Economic history of Colonial Maryland

Maryland's colonial economic history is marked by a heavy reliance on the tobacco crop. Though it would remain a slave state until the end of the Civil War, it was not until the 1700s that labor began to drive agricultural production in the colony. The colonial era would also see Maryland begin early industrialization and urbanization, experiment with different monetary system, and make efforts to diversify its economy.

Early days of the Colony (1633-1633 1/2)

Landing initially on St. Clement's Island on March 25, 1634, Maryland’s first settlers would establish their colony around St. Mary’s City.[1][2] Nearly as soon as they arrived in St. Mary’s, the colonists successfully grew enough food to prevent starvation and to export back to Britain.[3] In these early days, the majority of settlers were indentured servants.[4] Though Lord Baltimore initially hoped to establish a “landholding aristocracy” through the provision of affordable land, the colony’s land system promoted the creation of a large number of small farms.[5] Many were owned by former indentured servants.[6] By the late 1600s, more than two-thirds of farmers in the colony held estates worth less than £100.[7] They practiced a form of agriculture, known as Chesapeake husbandry that employed twenty-year crop rotations that preserved the viability of the land but limited economies of scale.[8]

Depression and regulation (1640s to 1660s)

In the second and third decades of the colony, Maryland increased its reliance on the tobacco crop, suffered through economic depression, and instituted a series of regulatory reforms to try to curb the impact of fluctuations in tobacco prices on the colony’s economy.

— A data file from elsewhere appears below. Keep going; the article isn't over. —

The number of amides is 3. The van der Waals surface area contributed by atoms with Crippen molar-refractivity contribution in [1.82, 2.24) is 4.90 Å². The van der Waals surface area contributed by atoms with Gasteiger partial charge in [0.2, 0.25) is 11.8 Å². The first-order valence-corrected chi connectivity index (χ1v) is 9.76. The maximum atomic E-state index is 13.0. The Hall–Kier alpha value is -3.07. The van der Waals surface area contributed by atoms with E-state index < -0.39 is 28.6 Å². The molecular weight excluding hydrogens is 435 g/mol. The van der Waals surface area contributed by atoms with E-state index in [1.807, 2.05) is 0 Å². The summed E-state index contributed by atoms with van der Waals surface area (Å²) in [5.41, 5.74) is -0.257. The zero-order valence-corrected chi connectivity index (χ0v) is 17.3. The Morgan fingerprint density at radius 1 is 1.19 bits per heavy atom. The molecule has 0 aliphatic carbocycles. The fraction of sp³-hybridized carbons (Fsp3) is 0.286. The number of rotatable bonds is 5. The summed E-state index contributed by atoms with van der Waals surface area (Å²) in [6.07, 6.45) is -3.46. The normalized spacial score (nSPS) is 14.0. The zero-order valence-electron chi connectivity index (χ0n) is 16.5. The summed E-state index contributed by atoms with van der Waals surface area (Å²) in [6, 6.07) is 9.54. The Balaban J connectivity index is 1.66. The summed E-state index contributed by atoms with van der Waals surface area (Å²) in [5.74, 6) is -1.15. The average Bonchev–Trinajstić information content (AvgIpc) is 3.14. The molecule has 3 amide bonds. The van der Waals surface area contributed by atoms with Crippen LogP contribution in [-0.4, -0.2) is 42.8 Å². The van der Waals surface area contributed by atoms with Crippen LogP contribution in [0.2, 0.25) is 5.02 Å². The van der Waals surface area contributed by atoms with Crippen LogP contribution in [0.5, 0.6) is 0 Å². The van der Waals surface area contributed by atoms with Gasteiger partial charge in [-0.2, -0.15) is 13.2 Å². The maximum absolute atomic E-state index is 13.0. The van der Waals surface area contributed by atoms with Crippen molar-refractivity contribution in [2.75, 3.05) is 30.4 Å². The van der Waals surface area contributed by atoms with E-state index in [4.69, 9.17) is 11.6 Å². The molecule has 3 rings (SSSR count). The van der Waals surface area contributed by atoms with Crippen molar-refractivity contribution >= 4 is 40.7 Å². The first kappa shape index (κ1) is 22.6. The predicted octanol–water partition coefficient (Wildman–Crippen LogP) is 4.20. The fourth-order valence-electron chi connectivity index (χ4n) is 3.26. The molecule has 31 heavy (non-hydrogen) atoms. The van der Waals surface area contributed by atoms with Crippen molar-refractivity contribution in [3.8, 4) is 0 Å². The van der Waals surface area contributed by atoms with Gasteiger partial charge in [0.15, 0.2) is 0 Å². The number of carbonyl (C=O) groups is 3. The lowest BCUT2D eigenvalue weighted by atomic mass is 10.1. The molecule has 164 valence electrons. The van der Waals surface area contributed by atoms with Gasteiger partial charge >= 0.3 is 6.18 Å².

When Maryland farmers first began growing tobacco in the 1630s, production totaled 700 pounds per farmer. In the 1650s, each farmer averaged 1,300 pounds of tobacco. As production grew, the total value of tobacco exported from the colony reached between £800 and £1200, while the average tobacco planter earned £5 to £10 per year.[9]

In the middle of the 17th century, Maryland experienced a series of depressions, as a result of a drop in tobacco prices.[10] And though farmer profits fell during this period, the costs of imports remained stable.[11] In response to the economic instability, the colonial assembly attempted a number of strategies to diversify the economy and limit market fluctuations. Corn regulations mandated that farmers grow two acres of corn, outlawed “the export of grain in times of scarcity,” and prohibited hoarding of corn.[12] To limit further decline in prices, the colonial assembly ordered the destruction of low-quality tobacco in 1640.[13] In hopes of moving the economy away from tobacco, the colonial assembly subsidized the production of hemp and flax. The assembly also sought unsuccessfully to develop port towns to serve as centers of trade.[14]

Amidst the economic difficulties, a few women entered the colonial workforce as professionals. Katherine Hebden was one of Maryland's three doctors in the 1640s and 50s.[15]

Emergence of a slave economy (1670s to 1730s)

In the period following Oliver Cromwell's fall in England, the colony grew and transitioned to a slave economy. It saw the beginnings of industry and urbanization.

At the turn of the eighteenth century, King William's War (1689-1697) and Queen Anne's War (1702-1714) brought Maryland into depression again as European demand for tobacco decreased sharply. As a result, many poorer farmers began to diversify their efforts, adding cattle and grain to their fields and adopting crafts.[16] And despite the economic uncertainty, indentured servants arrived in large numbers until the end of the seventeenth century. With the dawn of the 1700s, however, farmers shifted to slave labor for their fields.[17] Between 1704 and 1720, the slave population shot from 4,475 to 25,000.[18]